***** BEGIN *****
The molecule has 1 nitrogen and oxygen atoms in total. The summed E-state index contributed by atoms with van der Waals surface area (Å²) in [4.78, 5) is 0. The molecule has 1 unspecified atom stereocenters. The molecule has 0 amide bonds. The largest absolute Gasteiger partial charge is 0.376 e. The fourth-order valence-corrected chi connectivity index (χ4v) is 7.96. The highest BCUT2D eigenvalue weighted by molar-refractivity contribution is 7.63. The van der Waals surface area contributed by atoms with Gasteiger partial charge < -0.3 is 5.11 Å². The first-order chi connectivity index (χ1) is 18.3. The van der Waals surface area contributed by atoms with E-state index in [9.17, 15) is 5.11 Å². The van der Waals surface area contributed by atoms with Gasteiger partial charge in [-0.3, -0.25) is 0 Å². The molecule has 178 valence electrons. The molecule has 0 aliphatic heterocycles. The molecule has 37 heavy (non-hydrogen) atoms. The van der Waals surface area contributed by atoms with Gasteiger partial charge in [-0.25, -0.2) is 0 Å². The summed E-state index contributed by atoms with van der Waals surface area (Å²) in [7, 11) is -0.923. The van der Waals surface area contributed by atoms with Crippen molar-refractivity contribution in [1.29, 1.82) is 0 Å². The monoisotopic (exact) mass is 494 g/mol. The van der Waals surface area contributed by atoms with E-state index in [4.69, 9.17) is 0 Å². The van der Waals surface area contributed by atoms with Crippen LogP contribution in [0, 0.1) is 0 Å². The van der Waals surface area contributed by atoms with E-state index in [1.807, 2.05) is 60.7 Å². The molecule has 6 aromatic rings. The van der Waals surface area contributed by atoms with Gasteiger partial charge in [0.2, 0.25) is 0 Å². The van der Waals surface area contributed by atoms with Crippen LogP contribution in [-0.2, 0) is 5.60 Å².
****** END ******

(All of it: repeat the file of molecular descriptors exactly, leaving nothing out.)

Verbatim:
The molecule has 1 nitrogen and oxygen atoms in total. The summed E-state index contributed by atoms with van der Waals surface area (Å²) in [4.78, 5) is 0. The molecule has 1 unspecified atom stereocenters. The molecule has 0 amide bonds. The largest absolute Gasteiger partial charge is 0.376 e. The fourth-order valence-corrected chi connectivity index (χ4v) is 7.96. The highest BCUT2D eigenvalue weighted by molar-refractivity contribution is 7.63. The van der Waals surface area contributed by atoms with Gasteiger partial charge < -0.3 is 5.11 Å². The first-order chi connectivity index (χ1) is 18.3. The van der Waals surface area contributed by atoms with E-state index in [9.17, 15) is 5.11 Å². The van der Waals surface area contributed by atoms with Gasteiger partial charge in [-0.3, -0.25) is 0 Å². The molecule has 178 valence electrons. The molecule has 0 aliphatic heterocycles. The molecule has 37 heavy (non-hydrogen) atoms. The van der Waals surface area contributed by atoms with Gasteiger partial charge in [-0.25, -0.2) is 0 Å². The summed E-state index contributed by atoms with van der Waals surface area (Å²) in [7, 11) is -0.923. The van der Waals surface area contributed by atoms with Crippen molar-refractivity contribution in [1.29, 1.82) is 0 Å². The monoisotopic (exact) mass is 494 g/mol. The van der Waals surface area contributed by atoms with E-state index in [4.69, 9.17) is 0 Å². The van der Waals surface area contributed by atoms with Crippen LogP contribution in [0, 0.1) is 0 Å². The van der Waals surface area contributed by atoms with E-state index in [1.807, 2.05) is 60.7 Å². The molecule has 6 aromatic rings. The van der Waals surface area contributed by atoms with Gasteiger partial charge in [0.2, 0.25) is 0 Å². The van der Waals surface area contributed by atoms with Crippen LogP contribution in [-0.2, 0) is 5.60 Å².